Silly me, here I’d been fantasizing about a soft military coup preventing the Braggart-in-Chief from starting World War III. Surely the Pentagon has procedures for removing emotionally-incapacitated commanders, and Trump’s generals, as he calls them, must have made contingency plans.
Or maybe not.
White House press secretary Sarah Huckabee Sanders says that arguing with a four-star Marine general like White House Chief of Staff John Kelly is almost sacrilegious. Americans haven’t always thought so. I had two uncles who’d served under Gen. Douglas MacArthur—one in the Philippines, the other in Korea. They considered him a vainglorious blowhard who was reckless with his men’s lives.
They’d have agreed with President Harry S. Truman’s explanation for why he’d cashiered MacArthur in 1951: “I fired him because he wouldn’t respect the authority of the President,” Truman told Time. “I didn’t fire him because he was a dumb son of a bitch, although he was, but that’s not against the law for generals. If it was, half to three-quarters of them would be in jail.”
Service as grunts in the Pacific had also persuaded my uncles that going into Vietnam was folly. They were keen to convince me that it wasn’t necessary to go to war to be a man—advice that, like Donald J. Trump, I was eager to hear. No bone-spurs here, merely educational deferments.
I do not apologize.
History teaches that while military virtues are real—duty, honor, sacrifice and courage—so are military vices: chief among them authoritarianism and an inability to admit error. Generals spend the first half of their careers polishing apples, and their command years getting their apples shined. That can lead to an inability to see other people’s point of view—particularly those of lower rank.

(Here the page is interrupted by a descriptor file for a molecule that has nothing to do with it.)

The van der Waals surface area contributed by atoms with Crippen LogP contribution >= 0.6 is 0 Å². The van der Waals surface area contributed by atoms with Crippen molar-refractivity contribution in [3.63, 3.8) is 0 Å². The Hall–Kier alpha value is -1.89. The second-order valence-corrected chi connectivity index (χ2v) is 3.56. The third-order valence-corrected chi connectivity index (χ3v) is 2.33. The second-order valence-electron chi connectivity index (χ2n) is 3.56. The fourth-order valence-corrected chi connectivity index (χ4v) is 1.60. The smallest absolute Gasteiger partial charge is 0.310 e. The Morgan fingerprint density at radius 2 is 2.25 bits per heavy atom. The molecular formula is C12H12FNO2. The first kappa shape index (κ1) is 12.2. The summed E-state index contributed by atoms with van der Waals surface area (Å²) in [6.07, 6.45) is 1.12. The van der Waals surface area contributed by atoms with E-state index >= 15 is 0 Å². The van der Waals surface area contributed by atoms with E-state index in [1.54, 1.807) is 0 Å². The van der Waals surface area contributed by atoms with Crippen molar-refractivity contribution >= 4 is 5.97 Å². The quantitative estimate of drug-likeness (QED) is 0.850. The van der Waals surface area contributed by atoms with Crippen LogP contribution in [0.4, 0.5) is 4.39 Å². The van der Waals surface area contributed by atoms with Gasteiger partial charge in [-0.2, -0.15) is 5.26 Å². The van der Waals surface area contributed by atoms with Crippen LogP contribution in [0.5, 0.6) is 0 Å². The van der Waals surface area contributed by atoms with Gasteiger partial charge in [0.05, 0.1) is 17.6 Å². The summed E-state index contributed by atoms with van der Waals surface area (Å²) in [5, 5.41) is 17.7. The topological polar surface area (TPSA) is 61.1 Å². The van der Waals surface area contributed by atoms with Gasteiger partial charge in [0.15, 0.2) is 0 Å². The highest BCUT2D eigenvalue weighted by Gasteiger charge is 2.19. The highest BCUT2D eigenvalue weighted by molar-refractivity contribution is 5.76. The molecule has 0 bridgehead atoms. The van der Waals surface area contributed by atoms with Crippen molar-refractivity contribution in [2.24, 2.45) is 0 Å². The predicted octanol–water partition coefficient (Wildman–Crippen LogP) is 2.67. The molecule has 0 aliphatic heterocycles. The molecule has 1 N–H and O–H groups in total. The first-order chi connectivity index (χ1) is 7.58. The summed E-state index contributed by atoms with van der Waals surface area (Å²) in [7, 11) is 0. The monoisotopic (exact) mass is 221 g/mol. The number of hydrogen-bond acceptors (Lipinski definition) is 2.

Hence Gen. Kelly’s unfortunate role in Trump’s latest degrading Twitter feud—exchanging insults with a congresswoman in a silly hat over the president’s ill-fated attempt to console a 23 year-old war widow.
Ill-fated because this president utterly lacks compassion, and pretty clearly bungled his effort to deliver the script Kelly offered him. The general’s dignified, moving description of a friend’s advice about how to talk to bereaved families evidently came out very differently in Trump’s mouth.
Sgt. La David Johnson’s widow Myeshia recalled the president saying that her husband “knew what he signed up for, but it hurts anyways. And it made me cry. I was very angry at the tone of his voice, and how he said it.”
One can certainly question Rep. Frederica S. Wilson’s motives for making a political issue of so intimate a moment, but everybody who overheard the exchange on speaker-phone as Sgt. Johnson’s people drove to the airport to collect his remains heard it the same way.
Trump struck them as cold and unfeeling.
At that point, a normal man—even a normal politician—would apologize for expressing himself clumsily, praise Sgt. Johnson’s heroism, offer further condolences to the families of all the Green Berets killed in Niger, petition God to bless the United States of America, and put it behind him.
But that’s now how Donald J. Trump rolls. So he began attacking the “WACKY” congresswoman, and sent his pet general out to double down on her. Or maybe Gen. Kelly volunteered.
Either way, he gave a lacerating account of a speech delivered by Rep. Wilson at the dedication of a new FBI building in her district in 2013.
“A congresswoman stood up,” Kelly told reporters,“and in a long tradition of empty barrels making the most noise, stood up there and all of that and talked about how she was instrumental in getting the funding for that building, and how she took care of her constituents because she got the money, and she just called up President Obama, and on that phone call, he gave the money, the $20 million, to build the building, and she sat down. And we were stunned. Stunned that she had done it. Even for someone that is that empty a barrel, we were stunned.”